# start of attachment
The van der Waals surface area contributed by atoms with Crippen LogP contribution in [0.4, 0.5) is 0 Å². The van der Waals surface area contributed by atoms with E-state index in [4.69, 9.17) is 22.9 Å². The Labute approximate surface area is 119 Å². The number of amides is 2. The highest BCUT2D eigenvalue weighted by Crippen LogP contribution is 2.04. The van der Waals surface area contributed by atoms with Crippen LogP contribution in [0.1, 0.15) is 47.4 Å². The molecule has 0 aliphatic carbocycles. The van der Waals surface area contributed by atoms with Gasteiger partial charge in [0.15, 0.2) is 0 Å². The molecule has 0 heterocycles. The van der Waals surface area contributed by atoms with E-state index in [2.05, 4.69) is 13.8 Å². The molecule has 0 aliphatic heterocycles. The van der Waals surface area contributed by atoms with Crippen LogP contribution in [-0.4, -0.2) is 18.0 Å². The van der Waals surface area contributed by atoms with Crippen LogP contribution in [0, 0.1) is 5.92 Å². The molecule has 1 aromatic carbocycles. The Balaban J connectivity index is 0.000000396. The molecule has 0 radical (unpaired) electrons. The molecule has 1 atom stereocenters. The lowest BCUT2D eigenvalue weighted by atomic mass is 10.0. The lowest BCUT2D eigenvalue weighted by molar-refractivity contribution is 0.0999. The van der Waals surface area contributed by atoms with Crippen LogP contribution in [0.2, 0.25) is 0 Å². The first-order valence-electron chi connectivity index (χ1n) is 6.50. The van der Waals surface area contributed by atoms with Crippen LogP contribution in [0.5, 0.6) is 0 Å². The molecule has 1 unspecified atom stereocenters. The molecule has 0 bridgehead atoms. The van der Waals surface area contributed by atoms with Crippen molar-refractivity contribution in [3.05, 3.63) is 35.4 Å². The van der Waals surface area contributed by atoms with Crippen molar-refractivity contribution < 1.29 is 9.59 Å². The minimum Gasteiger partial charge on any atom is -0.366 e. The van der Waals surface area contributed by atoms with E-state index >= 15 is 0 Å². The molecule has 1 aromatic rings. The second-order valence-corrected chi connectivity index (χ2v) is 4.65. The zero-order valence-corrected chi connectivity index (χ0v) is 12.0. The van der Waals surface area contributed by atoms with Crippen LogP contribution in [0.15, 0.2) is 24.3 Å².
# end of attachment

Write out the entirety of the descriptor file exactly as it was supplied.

The van der Waals surface area contributed by atoms with Crippen LogP contribution in [0.4, 0.5) is 0 Å². The van der Waals surface area contributed by atoms with E-state index in [4.69, 9.17) is 22.9 Å². The Labute approximate surface area is 119 Å². The number of amides is 2. The highest BCUT2D eigenvalue weighted by Crippen LogP contribution is 2.04. The van der Waals surface area contributed by atoms with Crippen LogP contribution in [0.1, 0.15) is 47.4 Å². The molecule has 0 aliphatic carbocycles. The van der Waals surface area contributed by atoms with Gasteiger partial charge in [0.15, 0.2) is 0 Å². The molecule has 0 heterocycles. The van der Waals surface area contributed by atoms with E-state index in [2.05, 4.69) is 13.8 Å². The molecule has 0 aliphatic heterocycles. The van der Waals surface area contributed by atoms with Crippen LogP contribution in [-0.4, -0.2) is 18.0 Å². The van der Waals surface area contributed by atoms with Crippen LogP contribution in [0, 0.1) is 5.92 Å². The molecule has 1 aromatic carbocycles. The Balaban J connectivity index is 0.000000396. The molecule has 0 radical (unpaired) electrons. The molecule has 1 atom stereocenters. The lowest BCUT2D eigenvalue weighted by atomic mass is 10.0. The lowest BCUT2D eigenvalue weighted by molar-refractivity contribution is 0.0999. The van der Waals surface area contributed by atoms with Crippen LogP contribution in [0.2, 0.25) is 0 Å². The first-order valence-electron chi connectivity index (χ1n) is 6.50. The van der Waals surface area contributed by atoms with Crippen LogP contribution in [0.5, 0.6) is 0 Å². The molecule has 1 unspecified atom stereocenters. The molecule has 0 bridgehead atoms. The van der Waals surface area contributed by atoms with Crippen molar-refractivity contribution in [3.05, 3.63) is 35.4 Å². The van der Waals surface area contributed by atoms with Crippen molar-refractivity contribution < 1.29 is 9.59 Å². The minimum Gasteiger partial charge on any atom is -0.366 e. The van der Waals surface area contributed by atoms with E-state index >= 15 is 0 Å². The molecule has 1 aromatic rings. The second-order valence-corrected chi connectivity index (χ2v) is 4.65. The zero-order valence-corrected chi connectivity index (χ0v) is 12.0. The van der Waals surface area contributed by atoms with Crippen LogP contribution in [0.15, 0.2) is 24.3 Å².